I also liked the idea of mind mapping. Mind maps are good in the sense that it can organize a student. When writing a paper or starting a project, students often become overwhelmed with information and do not know what to put down or where to start. Mind maps give students the ability to work with their own thoughts and organize them in the best way they see fit. What is nice about doing it on the computer is that they are so easy to change. The student can move things around, add or take away things without having to start over. This is perfect for visual learners because they can see how their work is to be organized.
This article also gives tips on how to work with your IT department to get these tools as well as make the programs more efficient when installing or updating. I found this article to be very helpful and I plan on using these ideas when I become a teacher.

Tuesday, March 18, 2014

PLN Network Assignment

PLN Network Assignment
Visit The Educator's PLN

1.     The RSS feeds I subscribe to Fox News, CNN News, and Discovery News. CNN and Fox give me the latest national news and current events on world issues. With Discovery, I am able to see interesting articles regarding science, history, and technology. I am able to check them all in one location and if an article interests me, I am able to click the link and go directly to that article. I have found RSS feeds to be incredibly convenient.
2.     I had not had a Twitter before signing up for this class. It was easy to navigate and I quickly caught on to how to post tweets and how to follow and retweet others. I have mostly been following those in the history community, such as history teachers and The History Channel, and I am able to learn different things about history and communicate with others who share similar interests with me. I am also able to follow friends and other accounts that have similar interests. The hashtags I usually follow are #education and #history. I have only tweeted once and it was retweeted by a few friends.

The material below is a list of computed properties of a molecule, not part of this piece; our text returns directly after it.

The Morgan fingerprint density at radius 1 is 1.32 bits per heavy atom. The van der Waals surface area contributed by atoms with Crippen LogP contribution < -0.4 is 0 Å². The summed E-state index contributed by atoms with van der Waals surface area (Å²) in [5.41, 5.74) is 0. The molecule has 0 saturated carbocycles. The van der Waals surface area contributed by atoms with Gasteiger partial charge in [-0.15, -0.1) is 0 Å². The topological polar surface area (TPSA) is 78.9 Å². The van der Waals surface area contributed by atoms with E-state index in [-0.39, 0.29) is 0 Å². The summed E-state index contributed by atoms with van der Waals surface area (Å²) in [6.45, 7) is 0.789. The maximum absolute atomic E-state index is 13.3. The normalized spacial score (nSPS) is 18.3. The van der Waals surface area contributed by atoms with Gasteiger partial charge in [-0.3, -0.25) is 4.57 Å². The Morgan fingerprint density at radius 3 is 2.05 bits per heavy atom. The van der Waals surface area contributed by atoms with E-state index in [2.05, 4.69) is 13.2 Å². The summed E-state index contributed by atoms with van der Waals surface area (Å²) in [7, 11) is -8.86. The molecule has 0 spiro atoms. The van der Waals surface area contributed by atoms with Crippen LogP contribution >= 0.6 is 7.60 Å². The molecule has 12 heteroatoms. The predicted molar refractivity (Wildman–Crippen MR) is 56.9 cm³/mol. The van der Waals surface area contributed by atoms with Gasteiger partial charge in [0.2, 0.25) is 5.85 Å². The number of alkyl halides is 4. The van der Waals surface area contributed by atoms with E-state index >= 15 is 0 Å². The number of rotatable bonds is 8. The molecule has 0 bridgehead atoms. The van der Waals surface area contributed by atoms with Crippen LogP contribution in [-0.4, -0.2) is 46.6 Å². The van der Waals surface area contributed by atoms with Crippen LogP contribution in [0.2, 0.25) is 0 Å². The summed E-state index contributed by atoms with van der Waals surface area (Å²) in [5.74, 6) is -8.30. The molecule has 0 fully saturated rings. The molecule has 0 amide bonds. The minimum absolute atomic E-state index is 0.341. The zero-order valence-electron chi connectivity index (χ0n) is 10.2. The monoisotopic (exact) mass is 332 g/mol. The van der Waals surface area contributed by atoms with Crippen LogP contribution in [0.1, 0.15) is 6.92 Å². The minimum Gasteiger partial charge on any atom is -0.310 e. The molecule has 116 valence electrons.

3.     The types of articles I have put on my Diigo is technology in the the classom related articles. I will definitely use this program more because it is helpful for research programs and being organized in when I am looking at articles. I learned how to annotate and make notes on articles and how to keep citations organized.
4.     I looked at a discussion group regarding technology in the classroom. The blog wanted to share better ideas on how to gain more knowledge on the upcoming technology that is coming out. Mostly to keep up with her students and make education engaging. I learned that many teachers are seeking out information on how to make their classrooms more tech-savvy. A lot of them bring up the iPad or projects like Prezi. It will be interesting to see how the classroom evolves as they incorporate more technology in the classroom.
5.      My overall experience with the PLN Network was positive. I learned a lot about RSS feeds and how to easily access sites and blogs. I think that also becoming familiar with social networking sites such as twitter will allow me to be able to create a more technologically-savvy classroom where students will be able to have many different methods of learning.